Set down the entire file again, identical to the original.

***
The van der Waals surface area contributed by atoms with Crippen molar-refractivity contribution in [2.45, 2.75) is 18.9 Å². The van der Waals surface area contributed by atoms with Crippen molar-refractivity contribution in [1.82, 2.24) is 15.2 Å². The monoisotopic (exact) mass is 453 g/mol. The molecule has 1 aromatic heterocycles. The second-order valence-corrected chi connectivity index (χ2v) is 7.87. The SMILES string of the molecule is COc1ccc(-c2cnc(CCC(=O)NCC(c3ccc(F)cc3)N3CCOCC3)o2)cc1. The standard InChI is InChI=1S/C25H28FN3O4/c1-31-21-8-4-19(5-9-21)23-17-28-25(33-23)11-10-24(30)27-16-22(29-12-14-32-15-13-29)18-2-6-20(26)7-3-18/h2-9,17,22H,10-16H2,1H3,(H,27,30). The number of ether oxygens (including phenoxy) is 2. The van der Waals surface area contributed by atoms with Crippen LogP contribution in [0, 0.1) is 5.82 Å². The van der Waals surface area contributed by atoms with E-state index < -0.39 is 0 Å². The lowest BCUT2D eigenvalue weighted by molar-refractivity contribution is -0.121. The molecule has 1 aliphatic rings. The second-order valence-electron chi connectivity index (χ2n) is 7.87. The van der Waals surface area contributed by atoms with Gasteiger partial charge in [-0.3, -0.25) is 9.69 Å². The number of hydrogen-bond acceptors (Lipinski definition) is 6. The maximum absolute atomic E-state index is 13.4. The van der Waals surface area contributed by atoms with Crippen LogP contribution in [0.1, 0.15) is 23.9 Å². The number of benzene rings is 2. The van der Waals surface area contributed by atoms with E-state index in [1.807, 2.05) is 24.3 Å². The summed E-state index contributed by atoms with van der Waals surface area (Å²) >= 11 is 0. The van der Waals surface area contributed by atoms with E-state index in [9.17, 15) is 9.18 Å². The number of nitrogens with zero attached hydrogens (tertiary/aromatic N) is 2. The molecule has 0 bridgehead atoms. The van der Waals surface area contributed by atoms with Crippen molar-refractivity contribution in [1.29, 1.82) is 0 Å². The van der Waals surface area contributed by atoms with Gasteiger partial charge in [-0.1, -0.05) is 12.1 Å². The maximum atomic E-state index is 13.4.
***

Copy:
The van der Waals surface area contributed by atoms with Crippen molar-refractivity contribution in [2.45, 2.75) is 18.9 Å². The van der Waals surface area contributed by atoms with Crippen molar-refractivity contribution in [1.82, 2.24) is 15.2 Å². The monoisotopic (exact) mass is 453 g/mol. The molecule has 1 aromatic heterocycles. The second-order valence-corrected chi connectivity index (χ2v) is 7.87. The SMILES string of the molecule is COc1ccc(-c2cnc(CCC(=O)NCC(c3ccc(F)cc3)N3CCOCC3)o2)cc1. The standard InChI is InChI=1S/C25H28FN3O4/c1-31-21-8-4-19(5-9-21)23-17-28-25(33-23)11-10-24(30)27-16-22(29-12-14-32-15-13-29)18-2-6-20(26)7-3-18/h2-9,17,22H,10-16H2,1H3,(H,27,30). The number of ether oxygens (including phenoxy) is 2. The van der Waals surface area contributed by atoms with Crippen LogP contribution in [0, 0.1) is 5.82 Å². The van der Waals surface area contributed by atoms with E-state index < -0.39 is 0 Å². The lowest BCUT2D eigenvalue weighted by molar-refractivity contribution is -0.121. The molecule has 1 aliphatic rings. The second-order valence-electron chi connectivity index (χ2n) is 7.87. The van der Waals surface area contributed by atoms with Gasteiger partial charge in [-0.3, -0.25) is 9.69 Å². The number of hydrogen-bond acceptors (Lipinski definition) is 6. The maximum absolute atomic E-state index is 13.4. The van der Waals surface area contributed by atoms with Crippen LogP contribution in [0.1, 0.15) is 23.9 Å². The number of benzene rings is 2. The van der Waals surface area contributed by atoms with E-state index in [1.807, 2.05) is 24.3 Å². The summed E-state index contributed by atoms with van der Waals surface area (Å²) >= 11 is 0. The van der Waals surface area contributed by atoms with E-state index in [9.17, 15) is 9.18 Å². The number of nitrogens with zero attached hydrogens (tertiary/aromatic N) is 2. The molecule has 0 bridgehead atoms. The van der Waals surface area contributed by atoms with Crippen molar-refractivity contribution in [1.29, 1.82) is 0 Å². The van der Waals surface area contributed by atoms with Gasteiger partial charge in [-0.1, -0.05) is 12.1 Å². The maximum atomic E-state index is 13.4.